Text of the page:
Now you have to define some bundles. Bundles look for feeds that contain one of the keywords associated with the bundle and display those feeds together. To define a bundle you have to give it a name and a comma-separated list of keywords just like in the case for feeds. Your newly created bundle will now show up in the list of blocks that you can see at the block related administration pages. There you can customize where and when your bundles will be displayed. Julian Bond's Voidstar is another site that uses this same Drupal News Aggregator module.

Aggregating, Filtering, and Customizing News by User Defined Queries

Going back to Network World Fusion, if you look a little deeper, you'll discover that you can use their metatag "tuned" Verity Ultraseek (formerly Inktomi Enterprise Search) site search engine to create RSS channels for search terms (topics, companies, author, etc) of your choosing.

To do this you have to do a bit of a hack. You take their search's query string, i.e.

and replace KEYWORD in this string with the keyword(s) or phrase, in lowercase, that you want to use to create your custom RSS feed.

The keywords should match those that the publisher has put into the article's "keywords" metatag. So for example, if you wanted a channel to keep you informed by Adam Gaffin's articles about webbloging, you could replace KEYWORD with gaffin+webblogs.

The first step, though, is to enter Ultraseek queries +keywords:webblogs and +author:gaffin to see if these term actually shows up in the database as a metatag. They do, so we're in luck.

We make the substitutions and now have:

Load this into your browser's address field and it loads the channel producing a page, in this case, with four results. You can now cut and paste it into a RSS parser and clean it up a bit by adding a channel title and description.

If you want to, you can drop out the metatags (i.e. keywords%3A and author%3A) so that it will search the full text of the articles for terms.

For more magical tips about creating channels using metatags in query strings see Adam's article Do-It-Yourself RSS Feed. Since all State of Utah agencies put metatags such as author and keywords into their pages (don't they), and since we now have a search engine that can pass terms in query strings, we may be able to do something similar to create custom RSS feeds.

Something to consider is that there are several services that now construct RSS feeds directly from search queries. This includes Chris Ridings' Fresh Search and Julian Bond's free php script, GNews2RSS for creating an instant clipping service by performing a Google News search and turning the results into an RSS feed.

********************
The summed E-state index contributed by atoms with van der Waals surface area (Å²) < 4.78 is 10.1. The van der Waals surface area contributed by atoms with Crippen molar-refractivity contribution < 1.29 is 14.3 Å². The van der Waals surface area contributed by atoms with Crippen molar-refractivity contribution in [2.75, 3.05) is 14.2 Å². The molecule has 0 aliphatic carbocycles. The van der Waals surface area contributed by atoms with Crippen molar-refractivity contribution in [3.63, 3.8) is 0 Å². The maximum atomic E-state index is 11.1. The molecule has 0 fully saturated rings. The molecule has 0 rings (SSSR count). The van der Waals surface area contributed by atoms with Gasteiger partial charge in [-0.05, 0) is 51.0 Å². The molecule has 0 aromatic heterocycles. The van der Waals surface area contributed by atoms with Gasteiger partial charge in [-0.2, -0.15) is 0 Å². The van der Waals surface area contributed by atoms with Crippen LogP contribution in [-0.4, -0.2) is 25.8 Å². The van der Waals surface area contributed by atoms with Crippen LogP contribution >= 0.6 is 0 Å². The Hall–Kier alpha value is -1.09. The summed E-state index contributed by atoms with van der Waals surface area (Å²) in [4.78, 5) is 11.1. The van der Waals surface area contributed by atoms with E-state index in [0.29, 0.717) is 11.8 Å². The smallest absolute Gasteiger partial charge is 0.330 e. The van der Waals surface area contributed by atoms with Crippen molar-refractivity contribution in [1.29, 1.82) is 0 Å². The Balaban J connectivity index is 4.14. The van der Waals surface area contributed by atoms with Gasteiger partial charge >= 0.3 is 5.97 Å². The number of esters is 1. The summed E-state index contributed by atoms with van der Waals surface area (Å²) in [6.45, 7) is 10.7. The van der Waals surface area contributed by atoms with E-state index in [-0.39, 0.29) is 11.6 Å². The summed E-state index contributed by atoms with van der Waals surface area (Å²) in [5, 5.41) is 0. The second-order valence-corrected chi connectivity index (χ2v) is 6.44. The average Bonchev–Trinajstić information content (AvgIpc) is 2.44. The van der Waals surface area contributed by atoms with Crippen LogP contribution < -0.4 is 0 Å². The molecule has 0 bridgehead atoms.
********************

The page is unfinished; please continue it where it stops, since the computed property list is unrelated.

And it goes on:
Posted by Ray_Matthews on March 04, 2003 at 11:26 PM | | Comments (1) | Send this story to a friend!

New RSS Developments

There has been significant developments in the world of RSS in the past two weeks.

There are several services that now construct RSS feeds directly from search queries (eg. Chris Ridings' Fresh Search). There is a movement to combine RSS news aggregation directly with web browsing (eg. Kevin A. Burton's NewsMonster), and there are multi-efforts to combine the trackback, referrer capabilities of RSS with searching.

Google purchased the Blogger technology less than two weeks ago. Already they are experimenting with combining PageRank with RSS technologies. WebQuotes is an early attempt on their part to allow you to search for annotations on the web. It allows you to read the descriptions about links and learn what others are saying about resources that interest you. I'm sure this is only the beginning.

Posted by Ray_Matthews on March 04, 2003 at 08:37 AM | | Comments (0) | Send this story to a friend!

New RSS Developments

There has been significant developments in the world of RSS in the past two weeks.

There are several services that now construct RSS feeds directly from search queries (eg. Chris Ridings' Fresh Search). There is a movement to combine RSS news aggregation directly with web browsing (eg. Kevin A. Burton's NewsMonster), and there are multi-efforts to combine the trackback, referrer capabilities of RSS with searching.

Google purchased the Blogger technology less than two weeks ago. Already they are experimenting with combining PageRank with RSS technologies. WebQuotes is an early attempt on their part to allow you to search for annotations on the web. It allows you to read the descriptions about links and learn what others are saying about resources that interest you. I'm sure this is only the beginning.

Posted by Ray_Matthews on March 04, 2003 at 08:37 AM | | Comments (0) | Send this story to a friend!

February 06, 2003

Guidelines for Contributors

style guideThis short guide for contributors will help you determine what would be appropriate to post to what category and how to write stories in keeping with this newsletter's style and mission.

This newsletter is for news about how RSS (Rich Site Summary), weblogs and syndication technologies are being used by international, federal, state, and local governments.